Reading in the Middle Ages is often examined for its different forms (oral and silent; public and private; slow and rapid; meditative and ratiocinative), its contexts (monastic, clerical, and secular), its roots (classical underpinnings), and its roles (acquisition of literacy and comprehension). It is integral to the study of disciplines such as grammar and rhetoric, and provides insight into the interplay between the vernacular and Latin in the medieval world. This paper focuses on a kind of reading not aimed at facilitating rapid comprehension and ease of access to written information. It studies the lemma, the word or phrase in the text that is glossed, as a clue to reading of heavily annotated texts that, I argue, often demanded an engaged level of concentration. The lemma thus demonstrates a reading practice that is different to but runs alongside what Malcolm Parkes has termed the “grammar of legibility” which emerged in the seventh century and became more prevalent on the Continent in the ninth, tenth and eleventh centuries. Parkes together with Paul Saenger and others have shown that the graphical techniques for promoting legibility were fundamental preconditions for the expansion of written culture, the rise of the universities, the development of the scholastic model of reading and the late medieval book.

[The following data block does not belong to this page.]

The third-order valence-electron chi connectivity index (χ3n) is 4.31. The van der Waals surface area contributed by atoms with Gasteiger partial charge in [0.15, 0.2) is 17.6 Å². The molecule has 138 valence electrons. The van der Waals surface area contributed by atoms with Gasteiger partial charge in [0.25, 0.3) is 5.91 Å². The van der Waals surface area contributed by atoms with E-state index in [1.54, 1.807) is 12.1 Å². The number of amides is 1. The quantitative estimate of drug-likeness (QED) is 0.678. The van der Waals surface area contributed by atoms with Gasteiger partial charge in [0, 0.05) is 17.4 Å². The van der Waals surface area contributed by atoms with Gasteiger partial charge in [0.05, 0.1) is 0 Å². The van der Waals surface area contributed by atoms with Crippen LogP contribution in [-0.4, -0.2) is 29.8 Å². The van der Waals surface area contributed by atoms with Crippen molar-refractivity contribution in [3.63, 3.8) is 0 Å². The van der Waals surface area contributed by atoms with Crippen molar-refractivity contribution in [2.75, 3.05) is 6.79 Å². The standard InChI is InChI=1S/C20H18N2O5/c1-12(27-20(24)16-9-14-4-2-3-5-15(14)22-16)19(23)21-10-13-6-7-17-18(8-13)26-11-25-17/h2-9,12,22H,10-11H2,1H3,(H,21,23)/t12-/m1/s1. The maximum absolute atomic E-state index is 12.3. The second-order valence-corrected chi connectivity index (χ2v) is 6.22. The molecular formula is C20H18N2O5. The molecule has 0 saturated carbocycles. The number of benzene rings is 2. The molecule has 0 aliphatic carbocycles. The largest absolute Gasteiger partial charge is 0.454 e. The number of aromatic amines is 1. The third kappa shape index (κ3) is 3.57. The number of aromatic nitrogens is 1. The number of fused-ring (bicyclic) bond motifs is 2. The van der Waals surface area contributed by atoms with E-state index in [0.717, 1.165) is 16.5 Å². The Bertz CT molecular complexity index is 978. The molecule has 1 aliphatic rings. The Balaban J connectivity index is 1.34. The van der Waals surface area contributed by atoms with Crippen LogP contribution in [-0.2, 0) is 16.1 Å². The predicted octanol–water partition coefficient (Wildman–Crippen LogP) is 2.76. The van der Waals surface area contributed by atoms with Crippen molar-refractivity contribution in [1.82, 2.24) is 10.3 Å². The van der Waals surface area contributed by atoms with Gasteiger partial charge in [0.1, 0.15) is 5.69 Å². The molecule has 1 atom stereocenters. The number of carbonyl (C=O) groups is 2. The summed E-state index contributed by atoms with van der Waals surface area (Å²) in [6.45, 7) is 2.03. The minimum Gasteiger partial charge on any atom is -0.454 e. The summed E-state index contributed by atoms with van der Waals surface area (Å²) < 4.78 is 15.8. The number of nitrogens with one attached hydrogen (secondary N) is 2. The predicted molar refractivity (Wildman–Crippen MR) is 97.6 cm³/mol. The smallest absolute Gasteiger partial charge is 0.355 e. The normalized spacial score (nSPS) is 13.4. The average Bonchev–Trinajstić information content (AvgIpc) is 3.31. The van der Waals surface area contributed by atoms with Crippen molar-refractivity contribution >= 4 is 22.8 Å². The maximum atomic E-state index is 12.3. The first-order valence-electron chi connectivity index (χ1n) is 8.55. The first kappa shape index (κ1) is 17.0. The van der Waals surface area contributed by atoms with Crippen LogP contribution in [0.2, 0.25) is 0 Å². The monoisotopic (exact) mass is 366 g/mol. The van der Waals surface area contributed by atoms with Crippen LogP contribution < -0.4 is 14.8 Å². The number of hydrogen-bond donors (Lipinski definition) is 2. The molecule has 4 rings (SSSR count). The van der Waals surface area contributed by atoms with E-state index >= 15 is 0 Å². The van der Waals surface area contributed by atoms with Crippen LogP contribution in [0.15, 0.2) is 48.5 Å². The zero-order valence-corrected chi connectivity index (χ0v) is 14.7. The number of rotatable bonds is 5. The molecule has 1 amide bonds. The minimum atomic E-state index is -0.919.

|Title of host publication
|The Annotated Book in the Early Middle Ages: Practices of Reading and Writing
|M. Teeuwen, I. Van Renswoude
|Place of Publication
|Number of pages
|Published - Dec 2017
|Utrecht Studies in Medieval Literacy
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